Polycystic ovary syndrome is a common but treatable condition
Polycystic ovary syndrome (PCOS) is the most common endocrine disorder in women of reproductive age. Approximately 5-10% of reproductive age women have it. This syndrome can have many symptoms. However, the key components are chronic anovulation (inability to ovulate), ovarian cysts and clinical hyperandrogenism (elevated male-type hormones).
Clinical features of PCOS
There can be many symptoms of PCOS.
- Irregular or absent menstrual cycles
- Infrequent or absent ovulation
- Excess facial and body hair
- Male-pattern balding
- Acne of face/back/chest
- Elevated FSH to LH hormone ratio
- Elevated levels of male hormones
- Multiple small cysts on the ovaries
- Insulin resistance
- Elevated cholesterol
The importance of seeing a specialist
Because polycystic ovary syndrome encompasses such a broad spectrum of symptoms, diagnosis can be frustratingly difficult. As there is not one specific sign or symptom that points directly to PCOS, it is important to see a specialist who can diagnose this disorder and prescribe treatment.
There are many options for polycystic ovary syndrome treatment
If you have PCOS, treatment will depend upon your goals.
If fertility is not an immediate concern, hormonal therapies often correct the problems with PCOS. Birth control pills, which may reduce the hirsutism (excessive hair growth) and regulate menstrual cycles.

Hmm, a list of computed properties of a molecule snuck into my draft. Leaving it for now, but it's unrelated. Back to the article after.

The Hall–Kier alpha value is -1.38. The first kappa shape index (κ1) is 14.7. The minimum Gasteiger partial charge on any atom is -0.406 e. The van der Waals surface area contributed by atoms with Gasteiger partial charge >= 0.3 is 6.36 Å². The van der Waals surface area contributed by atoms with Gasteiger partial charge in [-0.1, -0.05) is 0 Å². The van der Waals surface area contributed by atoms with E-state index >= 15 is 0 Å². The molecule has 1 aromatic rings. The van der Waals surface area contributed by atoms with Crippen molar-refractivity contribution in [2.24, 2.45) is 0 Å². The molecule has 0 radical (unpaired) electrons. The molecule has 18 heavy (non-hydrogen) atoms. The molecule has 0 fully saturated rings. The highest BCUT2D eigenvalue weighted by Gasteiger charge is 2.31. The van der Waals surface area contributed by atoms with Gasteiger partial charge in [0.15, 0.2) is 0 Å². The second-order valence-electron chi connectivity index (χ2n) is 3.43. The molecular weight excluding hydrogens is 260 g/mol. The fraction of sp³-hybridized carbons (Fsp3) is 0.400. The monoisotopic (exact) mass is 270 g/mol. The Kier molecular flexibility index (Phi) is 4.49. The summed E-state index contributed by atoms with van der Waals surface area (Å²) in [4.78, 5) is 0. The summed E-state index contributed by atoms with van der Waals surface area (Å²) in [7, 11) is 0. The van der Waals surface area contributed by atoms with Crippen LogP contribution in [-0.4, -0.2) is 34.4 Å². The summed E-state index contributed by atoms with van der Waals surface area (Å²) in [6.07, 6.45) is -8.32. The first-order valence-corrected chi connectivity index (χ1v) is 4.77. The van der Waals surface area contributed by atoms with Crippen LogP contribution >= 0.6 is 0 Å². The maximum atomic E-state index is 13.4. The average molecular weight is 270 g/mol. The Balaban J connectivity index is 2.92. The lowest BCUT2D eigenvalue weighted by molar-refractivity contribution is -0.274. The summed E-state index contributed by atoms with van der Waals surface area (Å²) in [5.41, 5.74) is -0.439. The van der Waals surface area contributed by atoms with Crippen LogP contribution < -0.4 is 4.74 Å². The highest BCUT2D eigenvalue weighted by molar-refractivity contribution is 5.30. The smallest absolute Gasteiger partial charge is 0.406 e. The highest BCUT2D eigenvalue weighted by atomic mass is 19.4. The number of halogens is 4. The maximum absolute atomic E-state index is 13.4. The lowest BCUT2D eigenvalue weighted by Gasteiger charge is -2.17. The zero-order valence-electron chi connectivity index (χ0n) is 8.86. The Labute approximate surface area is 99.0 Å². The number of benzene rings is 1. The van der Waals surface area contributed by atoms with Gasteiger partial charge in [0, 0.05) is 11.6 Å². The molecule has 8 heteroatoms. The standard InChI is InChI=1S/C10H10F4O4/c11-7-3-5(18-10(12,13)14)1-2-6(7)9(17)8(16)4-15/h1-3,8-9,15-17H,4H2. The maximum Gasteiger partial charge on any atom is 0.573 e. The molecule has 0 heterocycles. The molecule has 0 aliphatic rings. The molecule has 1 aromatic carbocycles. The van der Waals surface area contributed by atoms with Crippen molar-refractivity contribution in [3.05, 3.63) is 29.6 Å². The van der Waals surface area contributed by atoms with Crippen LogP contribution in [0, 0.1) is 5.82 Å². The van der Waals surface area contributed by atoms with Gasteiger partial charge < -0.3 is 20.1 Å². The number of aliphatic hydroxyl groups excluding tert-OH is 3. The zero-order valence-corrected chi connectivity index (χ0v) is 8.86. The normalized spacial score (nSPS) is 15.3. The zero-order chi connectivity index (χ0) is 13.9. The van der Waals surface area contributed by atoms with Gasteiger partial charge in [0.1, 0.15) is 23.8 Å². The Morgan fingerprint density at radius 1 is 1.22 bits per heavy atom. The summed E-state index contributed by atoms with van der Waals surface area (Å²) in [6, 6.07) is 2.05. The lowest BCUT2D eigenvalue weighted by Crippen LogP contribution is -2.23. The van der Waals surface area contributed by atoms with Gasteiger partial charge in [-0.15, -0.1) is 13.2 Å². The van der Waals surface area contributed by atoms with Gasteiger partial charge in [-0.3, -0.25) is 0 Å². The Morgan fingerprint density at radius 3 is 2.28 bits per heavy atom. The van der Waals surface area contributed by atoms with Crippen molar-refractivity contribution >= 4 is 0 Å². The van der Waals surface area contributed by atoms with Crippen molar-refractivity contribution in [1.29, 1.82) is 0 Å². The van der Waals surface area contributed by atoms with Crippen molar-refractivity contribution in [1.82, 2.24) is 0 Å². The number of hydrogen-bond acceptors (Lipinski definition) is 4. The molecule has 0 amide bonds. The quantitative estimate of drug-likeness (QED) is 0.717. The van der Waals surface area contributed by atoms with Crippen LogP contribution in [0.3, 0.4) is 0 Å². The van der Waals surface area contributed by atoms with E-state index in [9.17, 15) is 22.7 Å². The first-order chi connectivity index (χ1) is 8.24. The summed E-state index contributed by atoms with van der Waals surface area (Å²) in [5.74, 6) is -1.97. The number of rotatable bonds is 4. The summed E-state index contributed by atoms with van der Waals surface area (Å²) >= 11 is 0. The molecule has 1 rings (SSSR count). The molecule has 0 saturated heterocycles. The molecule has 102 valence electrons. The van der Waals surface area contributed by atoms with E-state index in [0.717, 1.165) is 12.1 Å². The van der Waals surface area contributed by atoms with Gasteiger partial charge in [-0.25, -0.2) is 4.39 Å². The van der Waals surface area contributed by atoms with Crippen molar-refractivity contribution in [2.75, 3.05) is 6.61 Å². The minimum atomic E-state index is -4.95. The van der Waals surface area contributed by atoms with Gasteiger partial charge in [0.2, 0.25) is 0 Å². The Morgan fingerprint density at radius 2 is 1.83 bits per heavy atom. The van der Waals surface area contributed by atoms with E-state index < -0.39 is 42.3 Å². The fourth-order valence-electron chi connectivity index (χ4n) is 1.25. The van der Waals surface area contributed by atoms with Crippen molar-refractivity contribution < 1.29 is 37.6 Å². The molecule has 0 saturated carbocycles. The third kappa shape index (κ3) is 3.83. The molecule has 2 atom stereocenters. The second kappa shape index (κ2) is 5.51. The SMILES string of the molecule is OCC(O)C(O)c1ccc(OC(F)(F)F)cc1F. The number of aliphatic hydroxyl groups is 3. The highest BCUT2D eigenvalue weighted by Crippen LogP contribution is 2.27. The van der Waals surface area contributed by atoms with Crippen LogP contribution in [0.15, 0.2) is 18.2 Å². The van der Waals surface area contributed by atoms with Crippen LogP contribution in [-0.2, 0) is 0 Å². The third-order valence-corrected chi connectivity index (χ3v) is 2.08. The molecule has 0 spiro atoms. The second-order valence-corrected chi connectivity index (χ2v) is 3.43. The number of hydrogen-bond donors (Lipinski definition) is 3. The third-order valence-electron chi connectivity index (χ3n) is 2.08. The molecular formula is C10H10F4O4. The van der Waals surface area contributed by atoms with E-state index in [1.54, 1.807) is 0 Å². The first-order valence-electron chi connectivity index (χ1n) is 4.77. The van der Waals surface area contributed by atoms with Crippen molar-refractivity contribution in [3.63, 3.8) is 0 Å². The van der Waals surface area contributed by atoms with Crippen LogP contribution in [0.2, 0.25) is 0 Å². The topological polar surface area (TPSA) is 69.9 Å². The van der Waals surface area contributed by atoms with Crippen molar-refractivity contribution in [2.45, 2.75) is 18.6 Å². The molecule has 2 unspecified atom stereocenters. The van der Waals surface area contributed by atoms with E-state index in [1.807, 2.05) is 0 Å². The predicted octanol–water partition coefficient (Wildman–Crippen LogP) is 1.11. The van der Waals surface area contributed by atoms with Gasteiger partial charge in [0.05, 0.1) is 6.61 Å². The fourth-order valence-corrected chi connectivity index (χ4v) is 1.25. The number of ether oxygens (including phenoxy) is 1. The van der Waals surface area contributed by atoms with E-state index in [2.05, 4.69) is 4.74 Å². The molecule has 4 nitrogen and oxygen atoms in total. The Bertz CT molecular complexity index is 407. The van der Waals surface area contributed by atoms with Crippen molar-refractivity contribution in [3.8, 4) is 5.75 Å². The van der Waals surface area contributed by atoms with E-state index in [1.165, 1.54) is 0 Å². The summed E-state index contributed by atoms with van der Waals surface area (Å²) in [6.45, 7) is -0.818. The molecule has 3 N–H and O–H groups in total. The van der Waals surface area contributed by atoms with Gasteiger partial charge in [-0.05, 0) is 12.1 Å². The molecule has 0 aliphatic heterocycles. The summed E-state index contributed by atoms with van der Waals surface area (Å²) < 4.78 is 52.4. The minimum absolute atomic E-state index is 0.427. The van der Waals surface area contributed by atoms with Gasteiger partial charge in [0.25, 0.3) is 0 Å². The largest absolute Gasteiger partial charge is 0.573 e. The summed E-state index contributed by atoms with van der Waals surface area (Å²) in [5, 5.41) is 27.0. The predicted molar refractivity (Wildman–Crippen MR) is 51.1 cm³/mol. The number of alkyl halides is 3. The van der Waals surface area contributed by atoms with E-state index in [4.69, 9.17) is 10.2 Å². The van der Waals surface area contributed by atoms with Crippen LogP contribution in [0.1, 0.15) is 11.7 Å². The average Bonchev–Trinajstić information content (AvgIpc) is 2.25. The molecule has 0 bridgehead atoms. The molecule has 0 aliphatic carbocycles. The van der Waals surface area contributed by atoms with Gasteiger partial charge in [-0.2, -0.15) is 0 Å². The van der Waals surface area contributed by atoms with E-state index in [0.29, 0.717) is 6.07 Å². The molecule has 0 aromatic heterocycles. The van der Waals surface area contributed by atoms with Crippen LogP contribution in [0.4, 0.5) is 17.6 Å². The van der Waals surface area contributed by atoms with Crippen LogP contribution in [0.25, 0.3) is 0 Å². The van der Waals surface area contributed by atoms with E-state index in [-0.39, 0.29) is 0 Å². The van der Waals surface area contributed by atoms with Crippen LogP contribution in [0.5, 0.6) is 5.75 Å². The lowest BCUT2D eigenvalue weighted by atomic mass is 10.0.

For overweight women, simply losing 10-15% of total weight may be enough to allow spontaneous ovulation to occur. Weight loss is associated with lowered androgen effects, less insulin resistance, an improved lipid profile and resumption of ovulatory function.
Studies with Metformin indicate that most women with polycystic ovary syndrome will spontaneously ovulate after three months of treatment. We frequently start Metformin at a dose of 500 mg per day for one week working up to a total dose of 2000 mg per day.
If you need fertility medications, the first and simplest step is to use Femara (letrozole) or Clomid (clomiphene citrate). If these medications don’t help you ovulate, we may prescribe gonadotropins. Gonadotropins stimulate the growth of one or two eggs. We monitor egg growth and development with hormone measurements and ultrasound examinations. If monitoring shows that too many follicles are developing, and the risk of multiple pregnancy is high, then the treatment will be canceled.
Contact us to learn more about PCOS. We can help improve your symptoms and fertility.